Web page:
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Jaqueline Hyde asks, ‘Do you generally re-route a course when you remodel it?’
The first thing a renovating club must decide is whether substantial re-routing of the golf course is feasible, necessary and/or practical. Not long ago, I interviewed at an old club who insisted they wanted to reroute for length. The winning architect went against the grain – arguing that big changes would destroy character much more than additional length could add. Normally, I have a predisposition against major re-routing of the golf course, and wished I had stuck to that theory in the interview!
Based on my experience and case-by-case cost/benefit analysis, I would say the answer is usually “No.” Unless you have dozens of current members clamoring for it, dozens of negative survey cards from prospective members, or several magazine reviews saying, “It would be a Top 10 course in the state, if only it were longer,” then I would seriously question whether major changes are in order. Sometimes, the need to attract “young blood” is paramount, and distance is an issue. Even then, sane people could question whether to spend a bazillion dollars to improve the course for a half dozen low handicappers?
Most club members love their course, often ranking it unrealistically high in quality, because they have many good memories there. While these memories usually stem in equal parts from friendships, great shots, or competitions won or lost, they get assigned in the folder “design quality.” Throw in the typical comfortableness with the status quo, the fact that major re-routings cost more money than in-place renovations, and save more trees that everyone likes to hug, and re-routings are rare, but not nonexistent.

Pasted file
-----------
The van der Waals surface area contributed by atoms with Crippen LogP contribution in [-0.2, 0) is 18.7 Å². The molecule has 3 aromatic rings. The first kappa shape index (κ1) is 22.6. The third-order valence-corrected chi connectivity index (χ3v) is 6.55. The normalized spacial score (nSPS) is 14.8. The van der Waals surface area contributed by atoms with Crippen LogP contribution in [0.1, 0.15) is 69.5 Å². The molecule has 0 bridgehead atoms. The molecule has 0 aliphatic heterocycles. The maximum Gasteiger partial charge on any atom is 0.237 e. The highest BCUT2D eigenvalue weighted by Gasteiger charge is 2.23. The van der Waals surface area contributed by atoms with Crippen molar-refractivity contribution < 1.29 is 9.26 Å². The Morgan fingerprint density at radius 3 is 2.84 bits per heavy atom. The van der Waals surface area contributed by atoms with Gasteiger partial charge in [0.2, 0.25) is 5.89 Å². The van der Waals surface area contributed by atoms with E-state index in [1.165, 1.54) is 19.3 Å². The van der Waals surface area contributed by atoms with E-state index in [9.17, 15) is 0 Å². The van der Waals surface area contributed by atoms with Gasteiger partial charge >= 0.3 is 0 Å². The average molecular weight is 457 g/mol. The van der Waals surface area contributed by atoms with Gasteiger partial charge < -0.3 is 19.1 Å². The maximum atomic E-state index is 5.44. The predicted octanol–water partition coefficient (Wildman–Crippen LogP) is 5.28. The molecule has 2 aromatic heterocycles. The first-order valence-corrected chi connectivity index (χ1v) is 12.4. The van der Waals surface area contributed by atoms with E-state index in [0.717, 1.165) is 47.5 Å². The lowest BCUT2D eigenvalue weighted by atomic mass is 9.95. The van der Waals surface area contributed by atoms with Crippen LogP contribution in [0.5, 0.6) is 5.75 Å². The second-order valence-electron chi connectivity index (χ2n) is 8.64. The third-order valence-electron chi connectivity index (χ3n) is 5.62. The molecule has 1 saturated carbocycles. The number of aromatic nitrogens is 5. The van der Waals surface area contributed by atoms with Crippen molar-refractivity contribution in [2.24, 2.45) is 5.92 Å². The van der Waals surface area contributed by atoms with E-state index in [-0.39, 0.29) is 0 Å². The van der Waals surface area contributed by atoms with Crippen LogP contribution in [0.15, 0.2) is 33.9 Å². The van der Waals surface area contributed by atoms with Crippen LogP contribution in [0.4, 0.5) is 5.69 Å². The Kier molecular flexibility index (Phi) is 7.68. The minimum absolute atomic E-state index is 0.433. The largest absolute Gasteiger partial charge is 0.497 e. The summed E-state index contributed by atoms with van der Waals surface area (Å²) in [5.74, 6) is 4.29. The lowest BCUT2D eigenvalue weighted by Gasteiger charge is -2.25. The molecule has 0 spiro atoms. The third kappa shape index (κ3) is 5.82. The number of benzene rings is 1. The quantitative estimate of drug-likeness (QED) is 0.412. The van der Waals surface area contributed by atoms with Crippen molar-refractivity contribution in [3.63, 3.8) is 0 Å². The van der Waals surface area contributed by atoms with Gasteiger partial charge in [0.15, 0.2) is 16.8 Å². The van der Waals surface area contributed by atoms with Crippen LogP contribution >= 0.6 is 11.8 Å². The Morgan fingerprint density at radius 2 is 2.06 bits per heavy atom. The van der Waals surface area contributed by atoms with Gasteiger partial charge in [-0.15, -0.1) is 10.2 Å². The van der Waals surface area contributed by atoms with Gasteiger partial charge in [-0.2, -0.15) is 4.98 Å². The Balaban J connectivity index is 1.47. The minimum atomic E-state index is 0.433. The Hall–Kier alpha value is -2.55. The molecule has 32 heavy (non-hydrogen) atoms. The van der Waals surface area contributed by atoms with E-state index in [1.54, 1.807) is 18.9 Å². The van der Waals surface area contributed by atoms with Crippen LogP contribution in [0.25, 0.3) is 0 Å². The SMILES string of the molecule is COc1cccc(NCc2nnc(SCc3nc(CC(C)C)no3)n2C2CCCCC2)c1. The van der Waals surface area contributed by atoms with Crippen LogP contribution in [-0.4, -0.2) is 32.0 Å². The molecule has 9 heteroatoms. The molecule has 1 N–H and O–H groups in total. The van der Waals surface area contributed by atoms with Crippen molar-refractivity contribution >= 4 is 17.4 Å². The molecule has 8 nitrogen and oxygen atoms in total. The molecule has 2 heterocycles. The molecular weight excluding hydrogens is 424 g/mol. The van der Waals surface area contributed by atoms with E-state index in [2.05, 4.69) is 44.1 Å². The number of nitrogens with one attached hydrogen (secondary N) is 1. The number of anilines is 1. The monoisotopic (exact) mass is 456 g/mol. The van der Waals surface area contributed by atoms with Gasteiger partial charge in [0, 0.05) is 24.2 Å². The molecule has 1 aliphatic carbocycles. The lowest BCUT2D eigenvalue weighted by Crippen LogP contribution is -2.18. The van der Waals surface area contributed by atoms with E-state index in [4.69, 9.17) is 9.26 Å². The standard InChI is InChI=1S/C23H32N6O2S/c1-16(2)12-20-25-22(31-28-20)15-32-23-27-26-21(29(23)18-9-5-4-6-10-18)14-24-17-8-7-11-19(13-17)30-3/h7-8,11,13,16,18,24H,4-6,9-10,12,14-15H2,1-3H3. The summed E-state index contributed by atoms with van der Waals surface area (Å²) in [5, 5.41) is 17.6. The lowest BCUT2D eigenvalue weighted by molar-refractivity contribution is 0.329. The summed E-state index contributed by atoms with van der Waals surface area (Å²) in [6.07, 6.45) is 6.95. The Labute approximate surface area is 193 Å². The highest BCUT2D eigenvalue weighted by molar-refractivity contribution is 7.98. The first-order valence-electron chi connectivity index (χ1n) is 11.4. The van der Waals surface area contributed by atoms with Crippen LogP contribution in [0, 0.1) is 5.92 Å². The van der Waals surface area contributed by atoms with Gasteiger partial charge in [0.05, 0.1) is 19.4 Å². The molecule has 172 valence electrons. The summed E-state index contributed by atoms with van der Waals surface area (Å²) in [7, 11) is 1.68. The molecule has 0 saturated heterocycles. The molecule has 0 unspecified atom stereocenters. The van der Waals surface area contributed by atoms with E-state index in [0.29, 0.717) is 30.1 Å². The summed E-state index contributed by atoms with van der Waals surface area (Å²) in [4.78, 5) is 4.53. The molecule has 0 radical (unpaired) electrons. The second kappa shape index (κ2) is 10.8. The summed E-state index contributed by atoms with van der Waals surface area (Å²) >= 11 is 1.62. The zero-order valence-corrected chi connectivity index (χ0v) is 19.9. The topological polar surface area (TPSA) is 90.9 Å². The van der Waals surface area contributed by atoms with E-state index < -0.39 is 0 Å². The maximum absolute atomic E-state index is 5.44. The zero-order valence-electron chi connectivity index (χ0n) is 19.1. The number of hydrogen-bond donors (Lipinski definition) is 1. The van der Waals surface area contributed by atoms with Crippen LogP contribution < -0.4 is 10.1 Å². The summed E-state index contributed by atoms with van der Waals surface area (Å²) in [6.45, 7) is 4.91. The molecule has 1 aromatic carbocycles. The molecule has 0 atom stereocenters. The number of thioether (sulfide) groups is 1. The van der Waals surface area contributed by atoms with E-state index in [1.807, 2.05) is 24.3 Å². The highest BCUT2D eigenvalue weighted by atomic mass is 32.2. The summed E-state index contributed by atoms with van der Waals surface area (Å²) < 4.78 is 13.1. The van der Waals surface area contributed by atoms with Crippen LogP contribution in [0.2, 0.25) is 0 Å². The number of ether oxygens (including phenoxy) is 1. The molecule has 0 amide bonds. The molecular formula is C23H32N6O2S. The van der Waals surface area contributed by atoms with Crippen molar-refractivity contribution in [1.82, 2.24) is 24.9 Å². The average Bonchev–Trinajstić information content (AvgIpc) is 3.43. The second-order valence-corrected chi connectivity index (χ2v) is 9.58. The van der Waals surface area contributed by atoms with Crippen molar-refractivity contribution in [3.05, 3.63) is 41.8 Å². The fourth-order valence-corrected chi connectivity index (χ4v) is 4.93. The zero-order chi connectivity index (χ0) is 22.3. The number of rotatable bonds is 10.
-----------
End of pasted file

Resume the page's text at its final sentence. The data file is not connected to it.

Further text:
In many cases, re-routing is absolutely necessary because of land loss (or gain) due to highway expansion, ability to sell land for housing, etc. (Sadly, in 2006 I have been commissioned to do some “de-routings,” i.e., find ways to put houses over soon-to-be-defunct golf courses. I hate it, but it’s a growth area of the business.) In other cases, clubs want to add length, improve safety (usually after a threatened lawsuit), or just blow up some unpopular holes. (Those are holes that are tough to play either by a majority of the members or by the current greens chairman.) Hey, most golfers are frustrated golf course architects!
The general rule of thumb is that it is much less expensive to rebuild the course in place than it is to re-route it. It’s easy to pick on the perceived problems of a course, but it’s also wise to remember that it must have some good qualities if it has lasted long enough to require some renovations. If a course just needs some “tweaks,” it’s hard to justify rebuilding the irrigation or removing mature trees to pick up a few hundred yards of length.
The reason is that your course has a lot of infrastructure that is very expensive to replace. This includes truly irreplaceable mature trees (plus the cost of clearing new hole corridors at more than $20,000 per hole), irrigation systems ($90,000 per hole) drainage (about $20,000 per hole), cart paths (about $30,000 per hole), and turf (about $50,000 per hole, if sodded), etc.
So, the cost of re-routing a golf course goes up faster than dry prairie grass with a match when you re-route, and may exceed the cost of a new course.
Rebuilding tees and greens within the same fairway corridors effectively solves many problems and it’s usually possible to add some length and improve holes with some slight “re-positioning” of a few greens and tees. Of course, there are always exceptions, but in the club-renovation arena, you are not allowed to make that mistake once . . . so tread carefully before blowing up a perfectly good golf course.
Jeffrey D. Brauer and his firm, GolfScapes, have designed 40 golf courses and remodeled 80. Canterberry Golf Course in Parker, Colo., and Giants Ridge are rated among the best affordable public courses in the United States, while his Avocet Course at Wild Wing Plantation in Myrtle Beach, S.C., was a Golf Digest best new course winner, Champions Country Club is rated 5th in Nebraska and TangleRidge Golf Club is 12th in Texas. President of the American Society of Golf Course Architects during its 50th anniversary year in 1995-96, Brauer also designed Colbert Hills Golf Club at Kansas State, which opened in June 2000 as the cornerstone golf course for The First Tee program as well as the first collaboration between the PGA of America and Golf Course Superintendents Association of America. To contact Jeff, call him at 817-640-7275 or send him an email at email@example.com.